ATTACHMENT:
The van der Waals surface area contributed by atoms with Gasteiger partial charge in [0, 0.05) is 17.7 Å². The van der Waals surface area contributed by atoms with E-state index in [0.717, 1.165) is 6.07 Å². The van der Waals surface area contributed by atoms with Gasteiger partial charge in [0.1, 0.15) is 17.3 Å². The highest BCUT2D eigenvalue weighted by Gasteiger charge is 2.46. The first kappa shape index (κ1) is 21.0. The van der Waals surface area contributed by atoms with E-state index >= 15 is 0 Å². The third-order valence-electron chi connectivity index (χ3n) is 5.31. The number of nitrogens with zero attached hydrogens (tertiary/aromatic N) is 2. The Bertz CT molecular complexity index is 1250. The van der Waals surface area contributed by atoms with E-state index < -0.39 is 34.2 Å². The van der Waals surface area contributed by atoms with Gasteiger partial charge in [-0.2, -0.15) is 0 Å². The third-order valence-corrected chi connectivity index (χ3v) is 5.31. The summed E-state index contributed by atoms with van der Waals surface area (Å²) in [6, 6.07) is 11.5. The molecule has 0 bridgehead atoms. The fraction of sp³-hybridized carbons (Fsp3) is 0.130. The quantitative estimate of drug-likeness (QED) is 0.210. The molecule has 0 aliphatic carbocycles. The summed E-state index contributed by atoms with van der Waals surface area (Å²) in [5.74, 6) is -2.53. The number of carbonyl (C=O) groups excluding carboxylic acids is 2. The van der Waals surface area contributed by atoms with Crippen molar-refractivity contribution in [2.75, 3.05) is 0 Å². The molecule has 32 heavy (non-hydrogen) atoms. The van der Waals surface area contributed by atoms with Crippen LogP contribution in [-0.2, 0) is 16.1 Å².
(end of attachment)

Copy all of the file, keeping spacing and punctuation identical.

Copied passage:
The van der Waals surface area contributed by atoms with Gasteiger partial charge in [0, 0.05) is 17.7 Å². The van der Waals surface area contributed by atoms with E-state index in [0.717, 1.165) is 6.07 Å². The van der Waals surface area contributed by atoms with Gasteiger partial charge in [0.1, 0.15) is 17.3 Å². The highest BCUT2D eigenvalue weighted by Gasteiger charge is 2.46. The first kappa shape index (κ1) is 21.0. The van der Waals surface area contributed by atoms with E-state index >= 15 is 0 Å². The third-order valence-electron chi connectivity index (χ3n) is 5.31. The number of nitrogens with zero attached hydrogens (tertiary/aromatic N) is 2. The Bertz CT molecular complexity index is 1250. The van der Waals surface area contributed by atoms with E-state index < -0.39 is 34.2 Å². The van der Waals surface area contributed by atoms with Gasteiger partial charge in [-0.2, -0.15) is 0 Å². The third-order valence-corrected chi connectivity index (χ3v) is 5.31. The summed E-state index contributed by atoms with van der Waals surface area (Å²) in [6, 6.07) is 11.5. The molecule has 0 bridgehead atoms. The fraction of sp³-hybridized carbons (Fsp3) is 0.130. The quantitative estimate of drug-likeness (QED) is 0.210. The molecule has 0 aliphatic carbocycles. The summed E-state index contributed by atoms with van der Waals surface area (Å²) in [5.74, 6) is -2.53. The number of carbonyl (C=O) groups excluding carboxylic acids is 2. The van der Waals surface area contributed by atoms with Crippen molar-refractivity contribution in [2.75, 3.05) is 0 Å². The molecule has 32 heavy (non-hydrogen) atoms. The van der Waals surface area contributed by atoms with Crippen LogP contribution in [-0.2, 0) is 16.1 Å².